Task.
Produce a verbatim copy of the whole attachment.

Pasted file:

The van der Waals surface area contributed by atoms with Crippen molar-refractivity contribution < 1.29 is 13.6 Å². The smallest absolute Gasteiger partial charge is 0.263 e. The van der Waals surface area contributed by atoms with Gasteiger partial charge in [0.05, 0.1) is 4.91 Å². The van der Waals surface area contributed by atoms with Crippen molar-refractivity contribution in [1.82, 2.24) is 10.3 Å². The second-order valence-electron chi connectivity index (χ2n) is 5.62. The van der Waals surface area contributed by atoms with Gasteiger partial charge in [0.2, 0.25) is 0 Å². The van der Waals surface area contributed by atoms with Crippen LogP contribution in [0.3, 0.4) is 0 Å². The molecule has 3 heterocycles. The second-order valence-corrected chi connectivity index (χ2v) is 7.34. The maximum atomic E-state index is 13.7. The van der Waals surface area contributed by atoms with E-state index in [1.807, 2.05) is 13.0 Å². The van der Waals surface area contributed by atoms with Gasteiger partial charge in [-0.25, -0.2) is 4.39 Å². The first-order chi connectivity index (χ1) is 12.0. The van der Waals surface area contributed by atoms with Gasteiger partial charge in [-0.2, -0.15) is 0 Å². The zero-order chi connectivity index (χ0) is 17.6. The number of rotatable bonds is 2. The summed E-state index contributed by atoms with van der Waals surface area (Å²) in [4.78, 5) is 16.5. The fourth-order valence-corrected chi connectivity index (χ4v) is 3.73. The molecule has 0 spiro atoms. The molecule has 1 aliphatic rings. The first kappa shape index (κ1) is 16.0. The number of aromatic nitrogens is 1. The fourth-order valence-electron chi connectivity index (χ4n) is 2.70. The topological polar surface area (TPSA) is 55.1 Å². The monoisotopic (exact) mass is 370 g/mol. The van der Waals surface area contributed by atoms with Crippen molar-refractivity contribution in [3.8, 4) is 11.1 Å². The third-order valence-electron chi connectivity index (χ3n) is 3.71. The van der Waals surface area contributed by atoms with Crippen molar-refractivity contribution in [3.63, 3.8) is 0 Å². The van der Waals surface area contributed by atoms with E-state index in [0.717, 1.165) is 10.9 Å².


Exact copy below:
The van der Waals surface area contributed by atoms with Crippen molar-refractivity contribution < 1.29 is 13.6 Å². The smallest absolute Gasteiger partial charge is 0.263 e. The van der Waals surface area contributed by atoms with Gasteiger partial charge in [0.05, 0.1) is 4.91 Å². The van der Waals surface area contributed by atoms with Crippen molar-refractivity contribution in [1.82, 2.24) is 10.3 Å². The second-order valence-electron chi connectivity index (χ2n) is 5.62. The van der Waals surface area contributed by atoms with Gasteiger partial charge in [0.2, 0.25) is 0 Å². The van der Waals surface area contributed by atoms with Crippen LogP contribution in [0.3, 0.4) is 0 Å². The molecule has 3 heterocycles. The second-order valence-corrected chi connectivity index (χ2v) is 7.34. The maximum atomic E-state index is 13.7. The van der Waals surface area contributed by atoms with E-state index in [1.807, 2.05) is 13.0 Å². The van der Waals surface area contributed by atoms with Gasteiger partial charge in [-0.25, -0.2) is 4.39 Å². The first-order chi connectivity index (χ1) is 12.0. The van der Waals surface area contributed by atoms with Gasteiger partial charge in [-0.2, -0.15) is 0 Å². The zero-order chi connectivity index (χ0) is 17.6. The number of rotatable bonds is 2. The summed E-state index contributed by atoms with van der Waals surface area (Å²) in [4.78, 5) is 16.5. The fourth-order valence-corrected chi connectivity index (χ4v) is 3.73. The molecule has 0 spiro atoms. The molecule has 1 aliphatic rings. The first kappa shape index (κ1) is 16.0. The number of aromatic nitrogens is 1. The fourth-order valence-electron chi connectivity index (χ4n) is 2.70. The topological polar surface area (TPSA) is 55.1 Å². The monoisotopic (exact) mass is 370 g/mol. The van der Waals surface area contributed by atoms with Crippen molar-refractivity contribution in [3.8, 4) is 11.1 Å². The third-order valence-electron chi connectivity index (χ3n) is 3.71. The van der Waals surface area contributed by atoms with Crippen molar-refractivity contribution in [3.63, 3.8) is 0 Å². The van der Waals surface area contributed by atoms with E-state index in [0.717, 1.165) is 10.9 Å².